A matter of co-existence

A matter of co-existence

Senior citizen population at present has gone up to over 100 million.

Recently, I was cautiously negotiating my car at a traffic island in my locality, notorious for its blatant traffic violations. A group of middle school children who were impatiently waiting to cross over to the other side of the island couldn’t stand my slow manoeuvre. “Come on, oldie!  Get going fast. Which fool gave you licence to drive!” shouted one of them which evoked peals of laughter from the boisterous group as they crossed over. Seeing my stunned reaction, my wife who was seated by my side pacified me. “Don’t blame these children,” she said. “They are only reflecting the way we seniors are looked upon by some.”

What she said is thought-provoking indeed. Due to the progressive reduction in the mortality rate attributable to improved medical facilities and health awareness campaigns over the last few decades, our country’s senior citizen population at present has gone up to over 100 million. This elderly section of the society has to inevitably fall in step with the fast-moving stream of a highly sophisticated younger generation and here lies, for both, the unspoken challenge of maintaining a harmonious equilibrium.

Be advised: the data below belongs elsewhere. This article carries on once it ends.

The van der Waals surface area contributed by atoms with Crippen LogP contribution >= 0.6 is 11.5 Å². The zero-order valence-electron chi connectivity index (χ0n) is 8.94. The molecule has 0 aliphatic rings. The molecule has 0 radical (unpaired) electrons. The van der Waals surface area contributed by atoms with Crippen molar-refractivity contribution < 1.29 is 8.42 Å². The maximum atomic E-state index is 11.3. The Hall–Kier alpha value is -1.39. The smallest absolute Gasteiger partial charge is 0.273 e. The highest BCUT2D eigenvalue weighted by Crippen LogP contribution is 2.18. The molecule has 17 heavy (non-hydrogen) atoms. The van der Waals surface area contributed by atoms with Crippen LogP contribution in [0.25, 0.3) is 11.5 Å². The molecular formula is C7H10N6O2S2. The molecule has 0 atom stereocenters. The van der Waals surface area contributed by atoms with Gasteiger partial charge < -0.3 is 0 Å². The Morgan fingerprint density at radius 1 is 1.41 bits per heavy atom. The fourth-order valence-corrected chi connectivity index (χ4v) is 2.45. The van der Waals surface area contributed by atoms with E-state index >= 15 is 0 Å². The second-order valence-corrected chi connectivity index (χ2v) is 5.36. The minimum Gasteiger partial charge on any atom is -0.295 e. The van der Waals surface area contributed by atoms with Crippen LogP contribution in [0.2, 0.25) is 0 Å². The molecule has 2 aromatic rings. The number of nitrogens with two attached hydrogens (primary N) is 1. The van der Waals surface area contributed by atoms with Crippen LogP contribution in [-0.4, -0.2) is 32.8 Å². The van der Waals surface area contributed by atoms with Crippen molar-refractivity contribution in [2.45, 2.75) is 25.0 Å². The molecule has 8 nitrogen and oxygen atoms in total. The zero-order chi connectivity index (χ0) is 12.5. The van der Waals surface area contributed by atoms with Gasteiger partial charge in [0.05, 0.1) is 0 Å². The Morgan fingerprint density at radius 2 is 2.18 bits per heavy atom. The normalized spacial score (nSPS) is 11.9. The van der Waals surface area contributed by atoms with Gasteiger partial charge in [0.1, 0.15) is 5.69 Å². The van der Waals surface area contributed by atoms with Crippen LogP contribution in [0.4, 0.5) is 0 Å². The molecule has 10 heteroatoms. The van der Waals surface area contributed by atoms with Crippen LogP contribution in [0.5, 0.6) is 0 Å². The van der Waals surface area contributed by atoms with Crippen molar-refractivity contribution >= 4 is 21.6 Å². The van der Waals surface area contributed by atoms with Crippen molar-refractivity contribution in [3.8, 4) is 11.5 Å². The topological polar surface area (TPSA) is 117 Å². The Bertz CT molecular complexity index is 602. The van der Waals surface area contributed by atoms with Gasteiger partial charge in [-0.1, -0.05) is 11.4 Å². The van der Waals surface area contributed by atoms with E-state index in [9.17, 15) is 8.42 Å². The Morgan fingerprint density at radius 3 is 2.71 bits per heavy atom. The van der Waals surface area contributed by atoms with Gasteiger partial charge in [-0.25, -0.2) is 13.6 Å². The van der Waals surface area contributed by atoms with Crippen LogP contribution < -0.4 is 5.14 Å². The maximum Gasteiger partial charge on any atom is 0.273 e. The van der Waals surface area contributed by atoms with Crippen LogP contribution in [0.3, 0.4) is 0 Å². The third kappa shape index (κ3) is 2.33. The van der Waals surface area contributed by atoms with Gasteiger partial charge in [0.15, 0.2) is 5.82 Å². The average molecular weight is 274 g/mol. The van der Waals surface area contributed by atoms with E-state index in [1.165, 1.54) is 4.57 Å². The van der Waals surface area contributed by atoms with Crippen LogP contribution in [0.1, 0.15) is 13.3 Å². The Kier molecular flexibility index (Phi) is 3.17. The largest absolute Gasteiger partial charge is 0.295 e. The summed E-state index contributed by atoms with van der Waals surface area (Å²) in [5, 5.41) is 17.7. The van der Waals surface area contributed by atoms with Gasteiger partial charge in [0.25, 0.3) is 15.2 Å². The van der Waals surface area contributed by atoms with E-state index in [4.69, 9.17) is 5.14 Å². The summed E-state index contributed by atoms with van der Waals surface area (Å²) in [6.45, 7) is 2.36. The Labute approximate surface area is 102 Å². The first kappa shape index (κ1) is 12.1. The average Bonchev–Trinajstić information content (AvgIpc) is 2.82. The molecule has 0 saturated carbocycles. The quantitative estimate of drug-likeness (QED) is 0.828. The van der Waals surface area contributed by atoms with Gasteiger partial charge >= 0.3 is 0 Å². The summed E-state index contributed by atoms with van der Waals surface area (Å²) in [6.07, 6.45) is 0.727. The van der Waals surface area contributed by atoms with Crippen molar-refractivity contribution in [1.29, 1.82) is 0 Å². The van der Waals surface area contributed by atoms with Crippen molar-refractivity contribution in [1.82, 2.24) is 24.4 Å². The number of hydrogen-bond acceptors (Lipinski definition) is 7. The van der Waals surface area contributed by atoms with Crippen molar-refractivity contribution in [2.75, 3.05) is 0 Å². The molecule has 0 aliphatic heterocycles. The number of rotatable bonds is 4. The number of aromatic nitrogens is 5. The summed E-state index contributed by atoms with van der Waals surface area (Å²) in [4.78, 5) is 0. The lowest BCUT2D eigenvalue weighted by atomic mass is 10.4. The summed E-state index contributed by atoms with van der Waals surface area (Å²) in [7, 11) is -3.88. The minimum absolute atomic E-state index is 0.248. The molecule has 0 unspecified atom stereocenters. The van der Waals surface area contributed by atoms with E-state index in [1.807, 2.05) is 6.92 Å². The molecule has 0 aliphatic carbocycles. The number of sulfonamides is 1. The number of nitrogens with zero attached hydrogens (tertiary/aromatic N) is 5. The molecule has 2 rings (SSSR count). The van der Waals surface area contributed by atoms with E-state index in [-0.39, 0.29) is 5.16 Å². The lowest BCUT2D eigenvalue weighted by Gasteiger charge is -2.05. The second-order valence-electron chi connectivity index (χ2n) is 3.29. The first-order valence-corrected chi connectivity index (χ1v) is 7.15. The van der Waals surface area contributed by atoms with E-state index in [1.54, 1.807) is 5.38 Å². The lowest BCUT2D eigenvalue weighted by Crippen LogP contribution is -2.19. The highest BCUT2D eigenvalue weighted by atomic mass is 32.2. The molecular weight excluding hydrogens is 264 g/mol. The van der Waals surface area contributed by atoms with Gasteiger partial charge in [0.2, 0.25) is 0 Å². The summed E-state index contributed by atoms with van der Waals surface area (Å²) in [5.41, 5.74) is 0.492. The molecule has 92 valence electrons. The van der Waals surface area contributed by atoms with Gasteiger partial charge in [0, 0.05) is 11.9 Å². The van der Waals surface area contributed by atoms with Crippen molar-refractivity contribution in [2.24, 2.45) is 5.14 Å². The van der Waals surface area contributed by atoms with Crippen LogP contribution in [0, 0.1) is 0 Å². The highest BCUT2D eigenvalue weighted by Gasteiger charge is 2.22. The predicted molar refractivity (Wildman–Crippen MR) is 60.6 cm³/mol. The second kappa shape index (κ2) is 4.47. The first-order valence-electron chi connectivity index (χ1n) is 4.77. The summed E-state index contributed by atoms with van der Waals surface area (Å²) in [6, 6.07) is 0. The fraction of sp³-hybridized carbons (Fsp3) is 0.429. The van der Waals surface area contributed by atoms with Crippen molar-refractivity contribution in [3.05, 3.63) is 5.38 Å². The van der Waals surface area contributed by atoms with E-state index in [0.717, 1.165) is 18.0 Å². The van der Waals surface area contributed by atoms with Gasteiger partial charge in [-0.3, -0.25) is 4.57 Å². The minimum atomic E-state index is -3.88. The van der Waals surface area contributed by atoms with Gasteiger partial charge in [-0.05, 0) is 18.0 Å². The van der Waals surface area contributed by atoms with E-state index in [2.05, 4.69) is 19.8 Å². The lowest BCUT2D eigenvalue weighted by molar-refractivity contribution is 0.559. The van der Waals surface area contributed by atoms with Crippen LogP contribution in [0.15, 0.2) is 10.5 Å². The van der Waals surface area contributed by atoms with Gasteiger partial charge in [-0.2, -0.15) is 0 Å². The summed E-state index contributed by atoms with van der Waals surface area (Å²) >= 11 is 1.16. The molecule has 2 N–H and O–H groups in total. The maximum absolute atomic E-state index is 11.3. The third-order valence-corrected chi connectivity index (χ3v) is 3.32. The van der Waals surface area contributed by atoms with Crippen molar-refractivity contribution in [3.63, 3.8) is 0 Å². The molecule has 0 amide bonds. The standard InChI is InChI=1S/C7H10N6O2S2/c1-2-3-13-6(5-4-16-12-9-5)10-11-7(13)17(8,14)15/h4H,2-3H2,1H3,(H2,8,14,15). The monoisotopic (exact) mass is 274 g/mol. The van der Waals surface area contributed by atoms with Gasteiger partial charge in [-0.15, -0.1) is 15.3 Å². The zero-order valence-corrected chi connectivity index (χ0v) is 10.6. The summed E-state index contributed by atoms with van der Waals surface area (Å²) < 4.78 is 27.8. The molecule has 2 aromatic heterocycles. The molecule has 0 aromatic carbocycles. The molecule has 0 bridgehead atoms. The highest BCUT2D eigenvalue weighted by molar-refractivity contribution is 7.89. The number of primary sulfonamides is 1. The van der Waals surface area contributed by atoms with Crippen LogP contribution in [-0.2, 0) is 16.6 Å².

The complexity of this demographic structure that has emerged in the natural process obviously calls for a certain level of understanding and appreciation of the limitation of each stratum to achieve the same.

We go for evening walks to a park in our locality where a “Senior citizens’ zone” has been thoughtfully created providing an open-air gym with fitness equipment exclusively suitable for the elderly. Most of the time, however, this zone is occupied by youngsters and the middle-aged. 

Even when the seniors get their chance they can’t help feeling awkward to work out with their age-related infirmities before the youngsters.
 A few days back I happened to be at a local post office for some work when I noticed an elderly gentleman in his late-seventies with a painful limp seeking preference over others in the long queue for updating his pass book - as a gesture of consideration in the absence of a separate queue for seniors. Pat came a derisive voice from one of the youngsters –“Uncleji, please come in the queue. You are a retired person and you can afford to wait in the line for hours, where as we have to rush to work!”

 This, of course, is an isolated instance but the emphasis here is on the absence of a suitable system to avert such hurtful situations, however infrequent. Though a separate facility for elders and physically challenged is provided at a few places, one wonders why the concerned ministry has not thought it fit to mandatorily enforce the same at all establishments meant for public service. 

Having journeyed this far, we have seen the most lovable face of our society as well as a bit of its frown too, which has taught us the art of not getting unduly perturbed if things do not go the way we expect them to in our twilight years as we, nevertheless, continue to be concerned about the safety and well-being of our younger ones which give us a feeling of sublime fulfilment.